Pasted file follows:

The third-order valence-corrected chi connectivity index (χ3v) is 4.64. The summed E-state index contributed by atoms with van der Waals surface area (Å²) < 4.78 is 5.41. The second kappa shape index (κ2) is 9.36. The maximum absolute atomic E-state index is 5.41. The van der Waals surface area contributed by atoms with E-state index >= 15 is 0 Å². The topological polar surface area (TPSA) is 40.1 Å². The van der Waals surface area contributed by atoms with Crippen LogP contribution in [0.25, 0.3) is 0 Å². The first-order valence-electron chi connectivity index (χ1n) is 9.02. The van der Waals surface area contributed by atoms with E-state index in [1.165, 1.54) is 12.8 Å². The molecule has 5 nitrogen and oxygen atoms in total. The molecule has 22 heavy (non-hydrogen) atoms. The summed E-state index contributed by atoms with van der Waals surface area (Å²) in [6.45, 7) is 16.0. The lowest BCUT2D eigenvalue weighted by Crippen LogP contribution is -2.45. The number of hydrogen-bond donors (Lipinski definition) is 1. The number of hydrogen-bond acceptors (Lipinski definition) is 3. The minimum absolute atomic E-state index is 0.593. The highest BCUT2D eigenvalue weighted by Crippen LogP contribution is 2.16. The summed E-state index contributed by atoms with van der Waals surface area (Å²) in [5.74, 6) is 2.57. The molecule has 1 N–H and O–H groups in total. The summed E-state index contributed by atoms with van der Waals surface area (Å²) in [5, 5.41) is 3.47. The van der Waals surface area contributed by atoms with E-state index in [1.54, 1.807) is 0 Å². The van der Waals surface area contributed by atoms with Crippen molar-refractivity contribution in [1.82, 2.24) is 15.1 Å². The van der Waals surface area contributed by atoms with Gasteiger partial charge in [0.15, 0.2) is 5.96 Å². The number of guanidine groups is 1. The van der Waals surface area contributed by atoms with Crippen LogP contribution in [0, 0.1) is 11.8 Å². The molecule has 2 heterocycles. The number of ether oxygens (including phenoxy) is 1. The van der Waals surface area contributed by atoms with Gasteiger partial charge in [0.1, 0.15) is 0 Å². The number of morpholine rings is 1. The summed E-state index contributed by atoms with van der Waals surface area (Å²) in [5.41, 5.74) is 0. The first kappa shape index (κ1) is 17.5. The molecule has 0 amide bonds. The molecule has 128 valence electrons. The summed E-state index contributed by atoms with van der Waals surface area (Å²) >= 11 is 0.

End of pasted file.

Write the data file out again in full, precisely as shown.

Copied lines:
The third-order valence-corrected chi connectivity index (χ3v) is 4.64. The summed E-state index contributed by atoms with van der Waals surface area (Å²) < 4.78 is 5.41. The second kappa shape index (κ2) is 9.36. The maximum absolute atomic E-state index is 5.41. The van der Waals surface area contributed by atoms with E-state index >= 15 is 0 Å². The topological polar surface area (TPSA) is 40.1 Å². The van der Waals surface area contributed by atoms with Crippen LogP contribution in [0.25, 0.3) is 0 Å². The first-order valence-electron chi connectivity index (χ1n) is 9.02. The van der Waals surface area contributed by atoms with E-state index in [1.165, 1.54) is 12.8 Å². The molecule has 5 nitrogen and oxygen atoms in total. The molecule has 22 heavy (non-hydrogen) atoms. The summed E-state index contributed by atoms with van der Waals surface area (Å²) in [6.45, 7) is 16.0. The lowest BCUT2D eigenvalue weighted by Crippen LogP contribution is -2.45. The number of hydrogen-bond donors (Lipinski definition) is 1. The number of hydrogen-bond acceptors (Lipinski definition) is 3. The minimum absolute atomic E-state index is 0.593. The highest BCUT2D eigenvalue weighted by Crippen LogP contribution is 2.16. The summed E-state index contributed by atoms with van der Waals surface area (Å²) in [5.74, 6) is 2.57. The molecule has 1 N–H and O–H groups in total. The summed E-state index contributed by atoms with van der Waals surface area (Å²) in [5, 5.41) is 3.47. The van der Waals surface area contributed by atoms with E-state index in [1.54, 1.807) is 0 Å². The van der Waals surface area contributed by atoms with Crippen molar-refractivity contribution in [1.82, 2.24) is 15.1 Å². The van der Waals surface area contributed by atoms with Gasteiger partial charge in [0.15, 0.2) is 5.96 Å². The number of guanidine groups is 1. The van der Waals surface area contributed by atoms with Crippen LogP contribution in [0, 0.1) is 11.8 Å². The molecule has 2 heterocycles. The number of ether oxygens (including phenoxy) is 1. The van der Waals surface area contributed by atoms with Gasteiger partial charge in [0.1, 0.15) is 0 Å². The number of morpholine rings is 1. The summed E-state index contributed by atoms with van der Waals surface area (Å²) in [5.41, 5.74) is 0. The first kappa shape index (κ1) is 17.5. The molecule has 0 amide bonds. The molecule has 128 valence electrons. The summed E-state index contributed by atoms with van der Waals surface area (Å²) >= 11 is 0.